The Secret Message of Jesus

The Secret Message of Jesus

I just finished reading the secret message of Jesus last week. Let me say first of all that I really enjoyed the book and would recommend it to anyone. Having said that, if you have read McLaren's other works, then you have a good idea of what he is going to say in this book. Here's my problem with the book, the presupposition of the book's title "The Secret Message of Jesus" is that the message that is included in the pages following this title are in some way a revelation of a "secret" message of Jesus. I guess that I have been in this whole emergent conversation a little too long now, but the message given in the book is simply a restatement of the message of Christ that others are teaching who are taking serious the hermeneutical issues of postmodernity. What I mean by all of this rambling is that it is hard to believe that there are people that this message would be new to thereby requiring the book's revealing of its secrecy. I guess we all see through our own presuppositions, however, it is hard to understand why some are fighting so hard against works like this and others that are trying to take serious the words of Christ in light of cultural and social factors. Here's the basic message of McLaren (or rather Jesus') secret message:

The book is in three movements; the context of the message, wrestling with the message and what the world and our spirituality would look like if we took this message seriously. I have to say that the best part of the book lies in the second and third sections. The major point of the book is that the message of Jesus has been so watered down by the gospel of accommodation that is has lost its pointed edge that pierces through injustice, poverty, bondage, sickness, environmental concerns, and even severs connections with the empire when they become too entangled with the church. If you know the term holistic salvation, then you know what McLaren is saying here. In essence, the gospel is good news to all people and all creation. God is in the process of saving us and our world, not just our souls (though this is part of the plan). I don't understand why some of the fundamentalist critiques of this book bash McLaren for including these aspects? Do they want or look forward to the rest of creation blowing or burning up? I understand that we should be concerned with saving people's souls, but what about the rest of the person? Can their bodies be healed? Can their minds be healed? Can their families even the world around them be healed? I just don't understand sometimes.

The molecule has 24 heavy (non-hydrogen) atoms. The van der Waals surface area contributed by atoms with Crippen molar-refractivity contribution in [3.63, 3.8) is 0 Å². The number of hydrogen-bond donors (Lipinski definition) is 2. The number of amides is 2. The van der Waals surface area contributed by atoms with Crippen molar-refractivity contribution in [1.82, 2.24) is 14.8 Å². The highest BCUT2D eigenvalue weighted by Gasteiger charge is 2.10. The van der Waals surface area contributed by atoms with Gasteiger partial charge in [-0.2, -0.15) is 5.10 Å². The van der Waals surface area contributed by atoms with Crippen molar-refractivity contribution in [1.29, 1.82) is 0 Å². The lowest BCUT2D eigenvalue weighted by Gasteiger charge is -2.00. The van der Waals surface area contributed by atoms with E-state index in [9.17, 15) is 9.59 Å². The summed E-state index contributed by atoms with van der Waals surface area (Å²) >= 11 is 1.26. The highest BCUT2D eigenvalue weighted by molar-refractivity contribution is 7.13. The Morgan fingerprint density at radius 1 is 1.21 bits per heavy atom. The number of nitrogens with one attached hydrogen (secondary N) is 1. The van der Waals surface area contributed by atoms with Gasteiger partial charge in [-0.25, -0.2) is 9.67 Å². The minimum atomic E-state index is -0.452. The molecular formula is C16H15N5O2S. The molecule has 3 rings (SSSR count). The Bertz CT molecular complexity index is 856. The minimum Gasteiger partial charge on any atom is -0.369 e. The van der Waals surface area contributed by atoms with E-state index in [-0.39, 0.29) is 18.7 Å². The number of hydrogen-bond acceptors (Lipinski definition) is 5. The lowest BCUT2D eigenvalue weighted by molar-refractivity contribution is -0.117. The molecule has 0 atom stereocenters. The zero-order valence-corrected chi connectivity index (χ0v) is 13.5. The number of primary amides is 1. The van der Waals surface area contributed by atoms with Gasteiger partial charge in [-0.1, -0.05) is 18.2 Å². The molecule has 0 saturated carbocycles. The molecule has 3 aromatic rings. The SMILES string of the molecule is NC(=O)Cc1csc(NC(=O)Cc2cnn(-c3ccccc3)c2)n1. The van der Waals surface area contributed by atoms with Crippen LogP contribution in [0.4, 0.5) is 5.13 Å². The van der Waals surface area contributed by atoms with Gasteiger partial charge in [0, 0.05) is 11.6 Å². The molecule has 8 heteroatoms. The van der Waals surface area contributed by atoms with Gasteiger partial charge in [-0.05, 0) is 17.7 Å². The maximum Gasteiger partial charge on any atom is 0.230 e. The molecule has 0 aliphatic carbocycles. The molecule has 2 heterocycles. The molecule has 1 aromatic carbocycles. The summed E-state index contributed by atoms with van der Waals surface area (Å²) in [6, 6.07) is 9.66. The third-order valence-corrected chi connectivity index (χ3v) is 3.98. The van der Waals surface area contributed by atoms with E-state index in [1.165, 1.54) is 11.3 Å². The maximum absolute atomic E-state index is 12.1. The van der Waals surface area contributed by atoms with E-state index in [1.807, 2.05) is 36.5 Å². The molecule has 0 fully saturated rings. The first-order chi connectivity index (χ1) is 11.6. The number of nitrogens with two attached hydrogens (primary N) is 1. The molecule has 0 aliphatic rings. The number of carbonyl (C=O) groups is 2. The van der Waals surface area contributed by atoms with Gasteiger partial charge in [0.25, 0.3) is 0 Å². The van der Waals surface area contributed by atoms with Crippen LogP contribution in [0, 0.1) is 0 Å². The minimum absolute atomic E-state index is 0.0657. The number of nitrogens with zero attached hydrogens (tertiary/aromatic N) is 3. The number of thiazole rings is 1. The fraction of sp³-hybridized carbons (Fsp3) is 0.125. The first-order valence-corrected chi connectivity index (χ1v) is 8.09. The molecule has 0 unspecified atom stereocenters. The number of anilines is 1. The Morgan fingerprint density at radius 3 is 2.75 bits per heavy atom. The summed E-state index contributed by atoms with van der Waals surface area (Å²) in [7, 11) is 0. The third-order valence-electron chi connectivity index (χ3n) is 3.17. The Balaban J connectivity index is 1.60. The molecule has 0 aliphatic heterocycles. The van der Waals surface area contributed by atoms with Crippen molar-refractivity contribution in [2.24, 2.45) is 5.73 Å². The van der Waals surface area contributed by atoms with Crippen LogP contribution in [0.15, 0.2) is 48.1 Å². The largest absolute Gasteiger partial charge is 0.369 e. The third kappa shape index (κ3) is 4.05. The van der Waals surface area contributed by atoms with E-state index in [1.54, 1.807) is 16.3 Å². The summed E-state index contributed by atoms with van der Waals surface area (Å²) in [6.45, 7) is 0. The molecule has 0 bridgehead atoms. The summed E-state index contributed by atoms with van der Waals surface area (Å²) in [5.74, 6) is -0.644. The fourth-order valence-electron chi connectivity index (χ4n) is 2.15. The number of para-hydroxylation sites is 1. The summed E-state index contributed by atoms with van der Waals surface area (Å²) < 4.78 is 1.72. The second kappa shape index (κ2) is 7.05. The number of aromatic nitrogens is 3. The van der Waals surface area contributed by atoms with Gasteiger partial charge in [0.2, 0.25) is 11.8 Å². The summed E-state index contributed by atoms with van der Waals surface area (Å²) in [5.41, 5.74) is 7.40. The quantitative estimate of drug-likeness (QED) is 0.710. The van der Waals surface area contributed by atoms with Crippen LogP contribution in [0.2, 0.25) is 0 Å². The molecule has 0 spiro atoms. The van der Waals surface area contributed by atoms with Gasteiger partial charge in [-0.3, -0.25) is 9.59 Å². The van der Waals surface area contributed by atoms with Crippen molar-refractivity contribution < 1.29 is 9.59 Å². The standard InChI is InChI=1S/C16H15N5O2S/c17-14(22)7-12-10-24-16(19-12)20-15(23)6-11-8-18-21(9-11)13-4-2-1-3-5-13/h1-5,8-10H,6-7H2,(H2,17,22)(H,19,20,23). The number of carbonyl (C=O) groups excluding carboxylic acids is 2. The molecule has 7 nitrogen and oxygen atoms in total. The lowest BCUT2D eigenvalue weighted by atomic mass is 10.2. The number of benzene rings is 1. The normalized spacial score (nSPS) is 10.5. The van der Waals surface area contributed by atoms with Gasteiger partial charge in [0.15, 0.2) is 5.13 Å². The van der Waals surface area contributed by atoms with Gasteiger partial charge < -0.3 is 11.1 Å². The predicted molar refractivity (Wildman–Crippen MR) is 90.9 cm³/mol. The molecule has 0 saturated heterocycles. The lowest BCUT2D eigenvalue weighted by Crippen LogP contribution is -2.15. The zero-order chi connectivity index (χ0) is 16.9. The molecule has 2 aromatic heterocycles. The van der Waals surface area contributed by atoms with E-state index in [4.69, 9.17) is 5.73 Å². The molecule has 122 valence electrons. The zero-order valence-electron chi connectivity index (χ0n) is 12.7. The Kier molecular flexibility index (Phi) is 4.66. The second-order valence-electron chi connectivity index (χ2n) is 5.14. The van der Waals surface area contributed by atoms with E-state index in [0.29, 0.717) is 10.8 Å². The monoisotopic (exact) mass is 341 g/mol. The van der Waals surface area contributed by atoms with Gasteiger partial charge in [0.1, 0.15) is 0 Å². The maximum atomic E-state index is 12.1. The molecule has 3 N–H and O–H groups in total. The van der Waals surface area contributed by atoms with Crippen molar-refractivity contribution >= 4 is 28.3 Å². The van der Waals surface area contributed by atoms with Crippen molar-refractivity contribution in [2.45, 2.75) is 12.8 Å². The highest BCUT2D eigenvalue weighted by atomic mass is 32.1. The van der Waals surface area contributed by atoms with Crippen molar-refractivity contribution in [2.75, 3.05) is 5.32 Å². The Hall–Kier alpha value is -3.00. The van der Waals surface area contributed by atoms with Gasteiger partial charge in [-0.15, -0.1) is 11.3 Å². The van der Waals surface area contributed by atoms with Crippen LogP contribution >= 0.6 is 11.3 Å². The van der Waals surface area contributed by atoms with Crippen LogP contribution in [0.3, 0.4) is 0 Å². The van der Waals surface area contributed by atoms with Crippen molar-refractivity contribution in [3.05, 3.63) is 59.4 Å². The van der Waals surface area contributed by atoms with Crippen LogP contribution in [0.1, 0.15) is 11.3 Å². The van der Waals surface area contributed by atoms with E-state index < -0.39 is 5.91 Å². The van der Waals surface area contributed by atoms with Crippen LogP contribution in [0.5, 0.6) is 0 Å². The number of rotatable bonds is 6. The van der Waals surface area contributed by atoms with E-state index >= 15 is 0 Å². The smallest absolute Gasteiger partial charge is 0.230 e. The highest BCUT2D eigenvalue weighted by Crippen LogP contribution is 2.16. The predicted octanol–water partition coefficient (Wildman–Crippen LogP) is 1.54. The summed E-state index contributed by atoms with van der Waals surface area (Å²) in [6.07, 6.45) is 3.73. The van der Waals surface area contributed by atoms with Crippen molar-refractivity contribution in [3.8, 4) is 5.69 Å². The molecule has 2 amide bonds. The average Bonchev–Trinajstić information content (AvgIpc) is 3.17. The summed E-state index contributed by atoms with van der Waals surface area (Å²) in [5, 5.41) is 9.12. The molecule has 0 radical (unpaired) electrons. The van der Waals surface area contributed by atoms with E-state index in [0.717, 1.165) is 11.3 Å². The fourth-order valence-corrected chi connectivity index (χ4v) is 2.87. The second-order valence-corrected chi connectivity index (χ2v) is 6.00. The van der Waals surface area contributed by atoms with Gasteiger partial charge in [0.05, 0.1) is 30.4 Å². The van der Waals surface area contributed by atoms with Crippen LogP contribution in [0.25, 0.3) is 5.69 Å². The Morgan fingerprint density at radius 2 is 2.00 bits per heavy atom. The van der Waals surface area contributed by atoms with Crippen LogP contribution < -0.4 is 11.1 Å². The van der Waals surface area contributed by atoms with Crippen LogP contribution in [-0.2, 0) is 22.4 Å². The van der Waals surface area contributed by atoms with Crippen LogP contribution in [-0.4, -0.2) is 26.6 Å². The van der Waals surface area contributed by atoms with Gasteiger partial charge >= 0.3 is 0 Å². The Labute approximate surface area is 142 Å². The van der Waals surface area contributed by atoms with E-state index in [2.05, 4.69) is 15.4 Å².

One of the main things that sticks out to me in the book is the chapter on seeing the kingdom. McLaren talks of a guy who goes to Sea World with his family. As the guy and his family are watching the killer whales swim in synchronization, he finds himself wiping away a tear as he is overcome with emotion. He realizes that his daughter is doing the same thing. He finally comes to the conclusion that moments such as these are moments that we see the world as it once was, as it will be, with whales dancing in harmony. I can relate. I have had these moments. We are never given a big picture of what the kingdom of God looks like. We merely have a series of still images that give a particular angle, a new vantage point for seeing what the kingdom of God is like. You can't know the totality of the kingdom's economics, but you can know that it is easier for a camel to fit through the eye of a needle than a rich person to enter the kingdom. You don't know exactly what you will do in the kingdom, but you know that you have potential like a mustard seed, though its small, you can produce a hundred times more. The parables, Jesus' teachings, etc. were all glimpses of the kingdom, not a picture. The kingdom of God is about a way of life and not only about an existential belief in a God who cares only about moral behavior. McLaren does a great job of helping us see this.

Has anyone else out there read the book? I would be interested to hear what you have to say about it.

Now, for some comic relief, here are some links to reviews of the book from the fundamentalist community.

Southern View Chapel Book Review
emergent no blog